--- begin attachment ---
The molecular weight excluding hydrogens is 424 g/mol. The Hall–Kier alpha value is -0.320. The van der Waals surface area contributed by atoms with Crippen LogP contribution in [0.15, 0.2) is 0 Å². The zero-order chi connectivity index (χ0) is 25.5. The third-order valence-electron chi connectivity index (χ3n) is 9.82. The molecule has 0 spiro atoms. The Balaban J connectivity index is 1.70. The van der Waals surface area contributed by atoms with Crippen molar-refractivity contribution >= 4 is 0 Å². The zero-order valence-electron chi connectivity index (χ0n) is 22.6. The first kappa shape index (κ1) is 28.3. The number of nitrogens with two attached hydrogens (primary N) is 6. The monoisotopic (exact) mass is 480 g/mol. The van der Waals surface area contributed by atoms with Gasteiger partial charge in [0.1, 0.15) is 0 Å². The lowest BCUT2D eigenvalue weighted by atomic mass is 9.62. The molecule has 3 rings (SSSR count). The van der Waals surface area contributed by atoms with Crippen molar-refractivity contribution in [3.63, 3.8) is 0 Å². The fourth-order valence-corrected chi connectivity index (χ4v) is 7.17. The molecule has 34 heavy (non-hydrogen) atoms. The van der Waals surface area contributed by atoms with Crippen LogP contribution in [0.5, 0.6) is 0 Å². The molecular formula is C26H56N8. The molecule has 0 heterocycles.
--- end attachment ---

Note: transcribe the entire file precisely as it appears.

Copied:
The molecular weight excluding hydrogens is 424 g/mol. The Hall–Kier alpha value is -0.320. The van der Waals surface area contributed by atoms with Crippen LogP contribution in [0.15, 0.2) is 0 Å². The zero-order chi connectivity index (χ0) is 25.5. The third-order valence-electron chi connectivity index (χ3n) is 9.82. The molecule has 0 spiro atoms. The Balaban J connectivity index is 1.70. The van der Waals surface area contributed by atoms with Crippen molar-refractivity contribution >= 4 is 0 Å². The zero-order valence-electron chi connectivity index (χ0n) is 22.6. The first kappa shape index (κ1) is 28.3. The number of nitrogens with two attached hydrogens (primary N) is 6. The monoisotopic (exact) mass is 480 g/mol. The van der Waals surface area contributed by atoms with Gasteiger partial charge in [0.1, 0.15) is 0 Å². The lowest BCUT2D eigenvalue weighted by atomic mass is 9.62. The molecule has 3 rings (SSSR count). The van der Waals surface area contributed by atoms with Crippen molar-refractivity contribution in [3.63, 3.8) is 0 Å². The fourth-order valence-corrected chi connectivity index (χ4v) is 7.17. The molecule has 34 heavy (non-hydrogen) atoms. The van der Waals surface area contributed by atoms with Crippen LogP contribution in [0.5, 0.6) is 0 Å². The molecular formula is C26H56N8. The molecule has 0 heterocycles.